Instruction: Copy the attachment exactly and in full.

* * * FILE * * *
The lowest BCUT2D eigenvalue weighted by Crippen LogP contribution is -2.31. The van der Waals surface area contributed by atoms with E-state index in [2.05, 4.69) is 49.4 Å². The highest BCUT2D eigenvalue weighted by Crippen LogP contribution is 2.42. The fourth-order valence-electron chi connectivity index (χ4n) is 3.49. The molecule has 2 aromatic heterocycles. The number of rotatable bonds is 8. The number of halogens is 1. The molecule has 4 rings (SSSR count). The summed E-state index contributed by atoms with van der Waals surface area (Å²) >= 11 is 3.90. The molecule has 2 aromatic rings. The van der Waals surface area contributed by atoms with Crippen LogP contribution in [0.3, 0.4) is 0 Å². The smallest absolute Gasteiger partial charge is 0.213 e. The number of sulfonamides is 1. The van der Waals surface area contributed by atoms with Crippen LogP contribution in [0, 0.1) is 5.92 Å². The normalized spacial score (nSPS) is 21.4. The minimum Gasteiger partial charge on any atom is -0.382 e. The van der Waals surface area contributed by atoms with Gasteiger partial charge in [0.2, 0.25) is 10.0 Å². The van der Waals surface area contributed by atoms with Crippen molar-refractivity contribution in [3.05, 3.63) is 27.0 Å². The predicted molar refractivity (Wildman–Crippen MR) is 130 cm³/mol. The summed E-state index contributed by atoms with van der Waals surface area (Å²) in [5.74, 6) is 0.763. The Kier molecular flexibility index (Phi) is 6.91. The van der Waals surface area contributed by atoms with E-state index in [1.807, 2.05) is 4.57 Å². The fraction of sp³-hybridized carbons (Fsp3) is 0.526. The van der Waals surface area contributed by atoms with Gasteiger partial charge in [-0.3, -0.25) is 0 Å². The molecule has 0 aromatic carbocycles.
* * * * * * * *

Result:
The lowest BCUT2D eigenvalue weighted by Crippen LogP contribution is -2.31. The van der Waals surface area contributed by atoms with E-state index in [2.05, 4.69) is 49.4 Å². The highest BCUT2D eigenvalue weighted by Crippen LogP contribution is 2.42. The fourth-order valence-electron chi connectivity index (χ4n) is 3.49. The molecule has 2 aromatic heterocycles. The number of rotatable bonds is 8. The number of halogens is 1. The molecule has 4 rings (SSSR count). The summed E-state index contributed by atoms with van der Waals surface area (Å²) >= 11 is 3.90. The molecule has 2 aromatic rings. The van der Waals surface area contributed by atoms with Crippen LogP contribution in [0.3, 0.4) is 0 Å². The smallest absolute Gasteiger partial charge is 0.213 e. The number of sulfonamides is 1. The van der Waals surface area contributed by atoms with Crippen LogP contribution in [0, 0.1) is 5.92 Å². The normalized spacial score (nSPS) is 21.4. The minimum Gasteiger partial charge on any atom is -0.382 e. The van der Waals surface area contributed by atoms with Gasteiger partial charge in [0.2, 0.25) is 10.0 Å². The van der Waals surface area contributed by atoms with Crippen molar-refractivity contribution in [3.05, 3.63) is 27.0 Å². The predicted molar refractivity (Wildman–Crippen MR) is 130 cm³/mol. The summed E-state index contributed by atoms with van der Waals surface area (Å²) in [5.74, 6) is 0.763. The Kier molecular flexibility index (Phi) is 6.91. The van der Waals surface area contributed by atoms with E-state index in [1.807, 2.05) is 4.57 Å². The fraction of sp³-hybridized carbons (Fsp3) is 0.526. The van der Waals surface area contributed by atoms with Gasteiger partial charge in [-0.3, -0.25) is 0 Å². The molecule has 0 aromatic carbocycles.